Organized Theft Rings Cost Oregon Retailers Millions, Legislators Consider Tough New Laws

Statewide, Oregon retailers face sophisticated theft rings that steal goods – electronics, jewelry and other merchandise – and sell the items for illicit gains. 

A crime ring that repeatedly targets the same business can cost it tens of thousands of dollars in losses – or more. Thieves also pose a public safety risk by running through stores or breaking into locked glass cabinets, for example. For large retailers in the Portland area, the losses are millions each year. Other populations are also being impacted. 

To combat the problem, Oregon lawmakers are considering legislation that would give law enforcement and prosecutors more money and tools to investigate and prosecute organized retail theft.  

Senate bills 318 and 340, would provide tougher penalties and money for state investigators and grants for communities. The bills were discussed last week in the Senate Judiciary Committee.  

Senate Bill 340 would: 

  • Allow prosecutors to try a defendant for all the charges against them in one county when they are charged with multiple thefts against the same retailer in different counties.  
  • Add the crime of organized retail theft to the state’s existing law for people who commit repeated property crimes. This would allow a 24- to 36-month prison sentence instead of up to 11 months. 
  • Prosecutors would have more flexibility to charge someone with organized retail theft after they commit multiple thefts for several months. Under the existing law, a defendant can be charged with organized retail theft – a felony – when they steal more than $5,000 of merchandise on multiple occasions within a 90-day period. The bill would expand that window to thefts within a 180–day period, making it easier to prosecute people who commit multiple thefts for months on end.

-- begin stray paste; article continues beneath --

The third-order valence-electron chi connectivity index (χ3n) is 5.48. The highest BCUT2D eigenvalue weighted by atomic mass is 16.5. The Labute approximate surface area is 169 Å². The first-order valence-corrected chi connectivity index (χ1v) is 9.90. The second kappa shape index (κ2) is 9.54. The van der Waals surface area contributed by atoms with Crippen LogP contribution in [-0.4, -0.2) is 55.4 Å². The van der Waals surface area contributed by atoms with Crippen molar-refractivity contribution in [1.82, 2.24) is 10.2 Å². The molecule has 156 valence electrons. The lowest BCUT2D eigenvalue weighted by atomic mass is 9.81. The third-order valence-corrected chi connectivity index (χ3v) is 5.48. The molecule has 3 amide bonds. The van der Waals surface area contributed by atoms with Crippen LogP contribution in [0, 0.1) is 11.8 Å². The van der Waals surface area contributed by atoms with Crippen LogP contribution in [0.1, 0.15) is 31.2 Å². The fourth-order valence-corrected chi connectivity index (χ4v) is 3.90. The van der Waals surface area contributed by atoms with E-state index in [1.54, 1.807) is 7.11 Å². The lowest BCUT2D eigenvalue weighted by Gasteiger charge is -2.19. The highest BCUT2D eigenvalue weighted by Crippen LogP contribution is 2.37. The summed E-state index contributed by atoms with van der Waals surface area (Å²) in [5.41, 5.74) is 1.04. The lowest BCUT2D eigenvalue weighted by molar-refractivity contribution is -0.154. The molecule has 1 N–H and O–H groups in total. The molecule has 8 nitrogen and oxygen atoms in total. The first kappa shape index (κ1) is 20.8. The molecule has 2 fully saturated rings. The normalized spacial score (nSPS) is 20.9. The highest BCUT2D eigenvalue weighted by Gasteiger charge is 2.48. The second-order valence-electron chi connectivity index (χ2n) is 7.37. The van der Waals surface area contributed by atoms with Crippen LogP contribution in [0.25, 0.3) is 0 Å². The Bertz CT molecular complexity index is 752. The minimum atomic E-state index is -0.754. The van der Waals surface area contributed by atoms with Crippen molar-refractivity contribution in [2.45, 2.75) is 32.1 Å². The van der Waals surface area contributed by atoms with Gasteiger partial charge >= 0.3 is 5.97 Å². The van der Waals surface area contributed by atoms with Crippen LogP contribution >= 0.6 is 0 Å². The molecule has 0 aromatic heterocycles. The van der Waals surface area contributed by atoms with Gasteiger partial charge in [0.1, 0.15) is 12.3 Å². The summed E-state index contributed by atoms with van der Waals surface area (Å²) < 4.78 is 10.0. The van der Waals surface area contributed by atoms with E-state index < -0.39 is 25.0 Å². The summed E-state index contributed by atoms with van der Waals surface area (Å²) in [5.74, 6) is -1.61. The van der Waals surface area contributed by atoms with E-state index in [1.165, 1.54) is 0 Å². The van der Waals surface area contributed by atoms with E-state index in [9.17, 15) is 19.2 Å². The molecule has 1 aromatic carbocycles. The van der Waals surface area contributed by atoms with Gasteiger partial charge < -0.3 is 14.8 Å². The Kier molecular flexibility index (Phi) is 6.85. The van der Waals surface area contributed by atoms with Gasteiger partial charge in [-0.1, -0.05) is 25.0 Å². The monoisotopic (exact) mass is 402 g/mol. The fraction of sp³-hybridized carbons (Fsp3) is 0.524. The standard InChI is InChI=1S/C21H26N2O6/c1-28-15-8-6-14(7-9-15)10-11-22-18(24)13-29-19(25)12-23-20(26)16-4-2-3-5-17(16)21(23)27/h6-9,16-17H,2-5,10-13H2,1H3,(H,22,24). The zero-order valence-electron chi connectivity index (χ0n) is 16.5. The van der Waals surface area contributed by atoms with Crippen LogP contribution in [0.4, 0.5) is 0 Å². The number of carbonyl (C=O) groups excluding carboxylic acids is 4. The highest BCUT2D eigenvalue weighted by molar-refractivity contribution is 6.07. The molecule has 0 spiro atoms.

Senate Bill 318 would give $5 million to the Oregon Criminal Justice Commission for a new grant program that would award cities and counties money for efforts to fight organized retail theft. The bill would also pay for an analyst and at least two criminal investigators in the Oregon Department of Justice to coordinate with local law enforcement and look for statewide trends. 

Retailers, prosecutors and law enforcement officials back the bills, saying more tools and flexibility are needed as criminal enterprises operate for extended lengths and cross county borders. 

“Customers see the impact of organized retail crime through necessary items not being available on store shelves, increased costs for those items when they are in stock and the use of extensive security features to protect these items from theft,” Detective Michael Zacher of the Clackamas County Sheriff’s Office, told lawmakers. 

Assigned to the agency’s property crimes unit, Zacher said thefts have forced some retailers to either relocate their stores or shut down.  

Washington County District Attorney Kevin Barton said the proposals would make it easier to prosecute criminal organizations involved in retail theft. 

“I am keenly aware of the challenges Oregon faces from increased organized retail crime,” Barton said in a statement. “Retail theft impacts all members of our community, including both large and small businesses and employees and customers alike.” 

For retailers, the bills would help a problem that can cost millions of dollars each year. Safeway and Albertsons have experienced $15.5 million in losses in eight years in Multnomah County alone, company officials said in submitted testimony.  

As a result, organized retail crime “carries significant financial harm for businesses, drives costs higher for consumers, and creates unsafe working conditions for employees,” Jill McGinnis, director of  communications, public affairs and government relations for the two large grocery store chains, said in written testimony. 

The Oregon Organized Retail Crime Task Force, a group of retailers, law enforcement officials and prosecutors that met for a six-month period seeking solutions for retail theft, recommended the bills. 

To move forward, the bills will need a committee vote by April 4. 

By Ben Botkin of Oregon Capital Chronicle 

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